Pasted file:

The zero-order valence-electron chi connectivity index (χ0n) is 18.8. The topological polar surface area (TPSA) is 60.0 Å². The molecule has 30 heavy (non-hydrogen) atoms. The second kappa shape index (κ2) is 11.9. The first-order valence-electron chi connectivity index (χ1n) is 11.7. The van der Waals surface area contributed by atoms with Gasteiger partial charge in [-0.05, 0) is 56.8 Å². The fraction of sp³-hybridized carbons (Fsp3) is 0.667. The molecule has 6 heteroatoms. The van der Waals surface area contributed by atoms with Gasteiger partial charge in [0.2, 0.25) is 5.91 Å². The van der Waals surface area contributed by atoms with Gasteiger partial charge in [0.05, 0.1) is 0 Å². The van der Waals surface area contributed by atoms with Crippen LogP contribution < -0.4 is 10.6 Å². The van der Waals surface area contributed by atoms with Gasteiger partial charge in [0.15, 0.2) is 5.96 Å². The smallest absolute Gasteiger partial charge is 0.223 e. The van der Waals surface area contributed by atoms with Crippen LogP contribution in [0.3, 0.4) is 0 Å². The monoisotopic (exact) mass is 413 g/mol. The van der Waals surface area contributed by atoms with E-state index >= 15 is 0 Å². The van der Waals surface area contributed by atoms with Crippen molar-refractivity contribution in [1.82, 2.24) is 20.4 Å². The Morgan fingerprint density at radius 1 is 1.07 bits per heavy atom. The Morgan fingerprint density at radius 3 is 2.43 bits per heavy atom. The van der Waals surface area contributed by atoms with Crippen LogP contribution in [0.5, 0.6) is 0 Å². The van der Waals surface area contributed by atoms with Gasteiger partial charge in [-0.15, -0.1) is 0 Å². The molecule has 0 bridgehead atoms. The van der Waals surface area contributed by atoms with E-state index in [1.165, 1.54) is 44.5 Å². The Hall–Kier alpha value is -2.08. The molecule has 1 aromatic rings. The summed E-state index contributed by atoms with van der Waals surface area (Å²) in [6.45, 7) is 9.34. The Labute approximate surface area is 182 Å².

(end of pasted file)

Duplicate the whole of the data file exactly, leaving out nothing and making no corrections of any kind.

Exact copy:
The zero-order valence-electron chi connectivity index (χ0n) is 18.8. The topological polar surface area (TPSA) is 60.0 Å². The molecule has 30 heavy (non-hydrogen) atoms. The second kappa shape index (κ2) is 11.9. The first-order valence-electron chi connectivity index (χ1n) is 11.7. The van der Waals surface area contributed by atoms with Gasteiger partial charge in [-0.05, 0) is 56.8 Å². The fraction of sp³-hybridized carbons (Fsp3) is 0.667. The molecule has 6 heteroatoms. The van der Waals surface area contributed by atoms with Gasteiger partial charge in [0.2, 0.25) is 5.91 Å². The van der Waals surface area contributed by atoms with Gasteiger partial charge in [0.05, 0.1) is 0 Å². The van der Waals surface area contributed by atoms with Crippen LogP contribution < -0.4 is 10.6 Å². The van der Waals surface area contributed by atoms with Gasteiger partial charge in [0.15, 0.2) is 5.96 Å². The smallest absolute Gasteiger partial charge is 0.223 e. The van der Waals surface area contributed by atoms with Crippen LogP contribution in [0.3, 0.4) is 0 Å². The monoisotopic (exact) mass is 413 g/mol. The van der Waals surface area contributed by atoms with E-state index >= 15 is 0 Å². The van der Waals surface area contributed by atoms with Crippen molar-refractivity contribution in [1.82, 2.24) is 20.4 Å². The Morgan fingerprint density at radius 1 is 1.07 bits per heavy atom. The Morgan fingerprint density at radius 3 is 2.43 bits per heavy atom. The van der Waals surface area contributed by atoms with Crippen LogP contribution in [0.5, 0.6) is 0 Å². The van der Waals surface area contributed by atoms with Gasteiger partial charge in [-0.15, -0.1) is 0 Å². The molecule has 0 bridgehead atoms. The van der Waals surface area contributed by atoms with E-state index in [1.165, 1.54) is 44.5 Å². The Hall–Kier alpha value is -2.08. The molecule has 1 aromatic rings. The summed E-state index contributed by atoms with van der Waals surface area (Å²) in [6.45, 7) is 9.34. The Labute approximate surface area is 182 Å².